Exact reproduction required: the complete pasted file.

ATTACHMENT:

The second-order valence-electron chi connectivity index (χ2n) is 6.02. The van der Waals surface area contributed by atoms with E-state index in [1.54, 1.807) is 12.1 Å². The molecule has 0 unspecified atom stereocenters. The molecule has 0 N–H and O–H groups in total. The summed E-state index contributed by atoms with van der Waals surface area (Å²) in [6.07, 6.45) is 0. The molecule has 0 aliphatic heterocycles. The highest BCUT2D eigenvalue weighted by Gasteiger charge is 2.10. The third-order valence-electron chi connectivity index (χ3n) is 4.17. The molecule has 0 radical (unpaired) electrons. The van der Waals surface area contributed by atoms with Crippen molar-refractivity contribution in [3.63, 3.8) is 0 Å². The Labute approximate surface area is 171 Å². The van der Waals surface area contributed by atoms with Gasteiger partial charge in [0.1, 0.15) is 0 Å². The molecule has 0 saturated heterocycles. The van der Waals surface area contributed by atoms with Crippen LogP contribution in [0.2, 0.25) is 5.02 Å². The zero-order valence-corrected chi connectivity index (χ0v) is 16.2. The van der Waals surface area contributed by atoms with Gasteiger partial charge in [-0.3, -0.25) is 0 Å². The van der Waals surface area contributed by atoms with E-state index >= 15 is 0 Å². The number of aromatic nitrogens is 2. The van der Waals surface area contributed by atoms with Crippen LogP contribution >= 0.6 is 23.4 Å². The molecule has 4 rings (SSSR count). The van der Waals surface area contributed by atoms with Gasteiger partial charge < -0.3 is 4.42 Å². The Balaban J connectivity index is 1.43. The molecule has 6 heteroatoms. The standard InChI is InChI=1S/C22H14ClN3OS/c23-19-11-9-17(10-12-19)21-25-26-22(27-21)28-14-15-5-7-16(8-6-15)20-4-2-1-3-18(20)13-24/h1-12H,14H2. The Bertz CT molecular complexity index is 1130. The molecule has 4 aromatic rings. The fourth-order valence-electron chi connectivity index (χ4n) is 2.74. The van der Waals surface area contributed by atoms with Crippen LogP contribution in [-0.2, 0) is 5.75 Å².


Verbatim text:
The second-order valence-electron chi connectivity index (χ2n) is 6.02. The van der Waals surface area contributed by atoms with E-state index in [1.54, 1.807) is 12.1 Å². The molecule has 0 unspecified atom stereocenters. The molecule has 0 N–H and O–H groups in total. The summed E-state index contributed by atoms with van der Waals surface area (Å²) in [6.07, 6.45) is 0. The molecule has 0 aliphatic heterocycles. The highest BCUT2D eigenvalue weighted by Gasteiger charge is 2.10. The third-order valence-electron chi connectivity index (χ3n) is 4.17. The molecule has 0 radical (unpaired) electrons. The van der Waals surface area contributed by atoms with Crippen molar-refractivity contribution in [3.63, 3.8) is 0 Å². The Labute approximate surface area is 171 Å². The van der Waals surface area contributed by atoms with Gasteiger partial charge in [0.1, 0.15) is 0 Å². The molecule has 0 saturated heterocycles. The van der Waals surface area contributed by atoms with Crippen LogP contribution in [0.2, 0.25) is 5.02 Å². The zero-order valence-corrected chi connectivity index (χ0v) is 16.2. The van der Waals surface area contributed by atoms with Gasteiger partial charge in [-0.3, -0.25) is 0 Å². The van der Waals surface area contributed by atoms with E-state index >= 15 is 0 Å². The number of aromatic nitrogens is 2. The van der Waals surface area contributed by atoms with Crippen LogP contribution >= 0.6 is 23.4 Å². The molecule has 4 rings (SSSR count). The van der Waals surface area contributed by atoms with Gasteiger partial charge < -0.3 is 4.42 Å². The Balaban J connectivity index is 1.43. The molecule has 6 heteroatoms. The standard InChI is InChI=1S/C22H14ClN3OS/c23-19-11-9-17(10-12-19)21-25-26-22(27-21)28-14-15-5-7-16(8-6-15)20-4-2-1-3-18(20)13-24/h1-12H,14H2. The Bertz CT molecular complexity index is 1130. The molecule has 4 aromatic rings. The fourth-order valence-electron chi connectivity index (χ4n) is 2.74. The van der Waals surface area contributed by atoms with Crippen LogP contribution in [-0.2, 0) is 5.75 Å².